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Low Expansion Cone 10 Clear Glazes


LeeS
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That does sound like spodumene.

Ah ok, I was pretty unsure, it's quite different than most of the other materials I have.

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G0026 is a weird one, doesn't even really look like the same glaze? Maybe the ink is throwing me off.

All the Pier glazes have a noticeable amount more bubbling/orange peel. I'm wondering if it has additional flux (to achieve transparency) that is interacting with the glaze.

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Did you dip them at the same time?  Not sure why the worse clay is a lot better.

Yup, I did all the tests one after another. I also made 250 g batches so everything should have been pretty consistent between tests.

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G0027 seems like the one to go with. I would try reducing the silica and/or alumina and see if that reduces the orange peel texture.  The high SiAl is probably doing a lot for how it fits though so may start crazing again.

Yeah, I think most of my next round of testing is going to be around improving G0027.

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If it does it would be interesting to try your spodumene again and see if adding a little makes it worse or better.

Maybe small additions of spod will help with lowering the expansion without creating this paradoxical effect in a lot of the other higher lithium tests?

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@LeeS, the glaze you got from Ceramic Arts Monthly is this Lithium B one from Dave Finkelnburg right? I'm still not getting why the crazing was so bad on it with your test unless there is an issue with your spodumene. Wondering if you did the 4321 glaze he is using for this article, variable being the custer versus spodumene amounts, chem of other materials balanced out. If you found less crazing in the 4321 Bernard Leach recipe than the Lithium B recipe then it would indicate to me a spodumene issue. I would figure that out first before taking the time to do other tests with the same batch of spodumene. Even though it doesn't look like a crystal clear glaze it is at the upper end of lithia at 0.20 moles, the highest of all the glazes you tested. Your glaze is acting like its 3110, total opposite of what a lithium spar would do.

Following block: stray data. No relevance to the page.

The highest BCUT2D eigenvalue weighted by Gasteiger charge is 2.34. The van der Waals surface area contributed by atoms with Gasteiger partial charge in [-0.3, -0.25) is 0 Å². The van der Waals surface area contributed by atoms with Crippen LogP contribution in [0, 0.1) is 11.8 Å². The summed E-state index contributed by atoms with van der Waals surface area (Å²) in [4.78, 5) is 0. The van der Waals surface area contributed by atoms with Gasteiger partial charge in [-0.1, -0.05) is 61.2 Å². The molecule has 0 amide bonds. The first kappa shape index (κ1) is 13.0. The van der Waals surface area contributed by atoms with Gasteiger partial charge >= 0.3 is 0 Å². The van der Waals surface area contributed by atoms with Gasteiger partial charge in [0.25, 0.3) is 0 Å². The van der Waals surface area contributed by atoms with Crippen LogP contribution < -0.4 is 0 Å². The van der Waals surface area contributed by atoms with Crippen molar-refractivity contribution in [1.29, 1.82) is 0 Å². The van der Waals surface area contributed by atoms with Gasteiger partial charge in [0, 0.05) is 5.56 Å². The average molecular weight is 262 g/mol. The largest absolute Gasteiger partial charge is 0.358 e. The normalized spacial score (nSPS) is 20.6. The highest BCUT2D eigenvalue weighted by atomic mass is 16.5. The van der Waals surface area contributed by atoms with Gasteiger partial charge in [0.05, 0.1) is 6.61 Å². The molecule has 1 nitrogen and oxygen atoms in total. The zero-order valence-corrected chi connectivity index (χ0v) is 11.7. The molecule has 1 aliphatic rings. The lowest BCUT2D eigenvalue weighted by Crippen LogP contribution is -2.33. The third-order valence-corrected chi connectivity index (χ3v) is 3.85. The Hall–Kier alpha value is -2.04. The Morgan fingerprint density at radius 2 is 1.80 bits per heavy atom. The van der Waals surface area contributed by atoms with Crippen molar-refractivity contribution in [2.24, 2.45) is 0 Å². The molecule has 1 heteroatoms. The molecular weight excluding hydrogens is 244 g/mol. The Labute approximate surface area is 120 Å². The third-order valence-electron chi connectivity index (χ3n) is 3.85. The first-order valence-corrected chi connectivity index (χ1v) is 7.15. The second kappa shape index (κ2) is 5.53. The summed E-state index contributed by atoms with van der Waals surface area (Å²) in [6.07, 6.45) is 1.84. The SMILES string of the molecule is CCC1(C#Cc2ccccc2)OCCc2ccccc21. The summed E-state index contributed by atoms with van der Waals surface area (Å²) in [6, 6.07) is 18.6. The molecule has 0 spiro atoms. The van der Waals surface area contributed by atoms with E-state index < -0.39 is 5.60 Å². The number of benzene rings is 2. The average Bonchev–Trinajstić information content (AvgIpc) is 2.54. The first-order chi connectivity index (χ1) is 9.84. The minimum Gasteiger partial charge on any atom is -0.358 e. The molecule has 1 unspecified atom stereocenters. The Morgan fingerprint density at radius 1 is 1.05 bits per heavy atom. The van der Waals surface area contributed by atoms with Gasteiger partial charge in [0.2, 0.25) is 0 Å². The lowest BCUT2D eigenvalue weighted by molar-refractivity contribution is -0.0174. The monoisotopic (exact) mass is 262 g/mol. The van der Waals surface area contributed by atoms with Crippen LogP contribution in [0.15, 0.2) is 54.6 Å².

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If you found less crazing in the 4321 Bernard Leach recipe than the Lithium B recipe then it would indicate to me a spodumene issue

That's a good idea, I wasn't sure how to approach figuring that out. I'm going to see if Clay Planet will sell a half-pound of lithium carbonate as well, otherwise I'll order some online.

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  • 1 year later...

I have a bit of an update to a long-lost thread that may be interesting to some of you here. This will probably be a tad light on details because my experiments were interrupted by some personal stuff, so the history is a bit fuzzy.

First off, I discovered quite a serious issue with the clay I was using (Clay Planet Glacia), as detailed here:

https://community.ceramicartsdaily.org/topic/20210-vitrification-and-glaze-fit-issues-with-cone-10-glacia/

Both myself and Clay Planet measured the absorption and it was well above 1%. They provided me with a bag of Pier and that motivated much of the testing in this thread. However, throughout this thread I was still using the Glacia because I had a ton of bisqued work I was still hoping to save, and it served as a good reference that was easier to fit (higher expansion) than Pier.

Apparently this problem only affected the casting slip version of Glacia, and Clay Planet claims they have since corrected it.

Another round of testing had some interesting results: